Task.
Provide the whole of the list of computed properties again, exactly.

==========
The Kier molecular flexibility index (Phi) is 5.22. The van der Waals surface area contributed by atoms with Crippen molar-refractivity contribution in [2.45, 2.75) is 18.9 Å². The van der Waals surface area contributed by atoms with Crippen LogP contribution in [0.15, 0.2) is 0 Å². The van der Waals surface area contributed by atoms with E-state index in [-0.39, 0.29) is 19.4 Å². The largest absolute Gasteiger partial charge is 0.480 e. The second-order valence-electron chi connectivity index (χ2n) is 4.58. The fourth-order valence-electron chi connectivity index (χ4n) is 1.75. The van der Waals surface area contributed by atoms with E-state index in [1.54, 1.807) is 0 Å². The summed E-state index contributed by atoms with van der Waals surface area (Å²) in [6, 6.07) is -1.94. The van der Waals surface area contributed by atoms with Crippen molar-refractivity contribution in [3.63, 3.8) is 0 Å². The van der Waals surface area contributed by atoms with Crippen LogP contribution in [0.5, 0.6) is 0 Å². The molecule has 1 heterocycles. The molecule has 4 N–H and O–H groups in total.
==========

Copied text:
The Kier molecular flexibility index (Phi) is 5.22. The van der Waals surface area contributed by atoms with Crippen molar-refractivity contribution in [2.45, 2.75) is 18.9 Å². The van der Waals surface area contributed by atoms with Crippen LogP contribution in [0.15, 0.2) is 0 Å². The van der Waals surface area contributed by atoms with E-state index in [-0.39, 0.29) is 19.4 Å². The largest absolute Gasteiger partial charge is 0.480 e. The second-order valence-electron chi connectivity index (χ2n) is 4.58. The fourth-order valence-electron chi connectivity index (χ4n) is 1.75. The van der Waals surface area contributed by atoms with E-state index in [1.54, 1.807) is 0 Å². The summed E-state index contributed by atoms with van der Waals surface area (Å²) in [6, 6.07) is -1.94. The van der Waals surface area contributed by atoms with Crippen molar-refractivity contribution in [3.63, 3.8) is 0 Å². The van der Waals surface area contributed by atoms with Crippen LogP contribution in [0.5, 0.6) is 0 Å². The molecule has 1 heterocycles. The molecule has 4 N–H and O–H groups in total.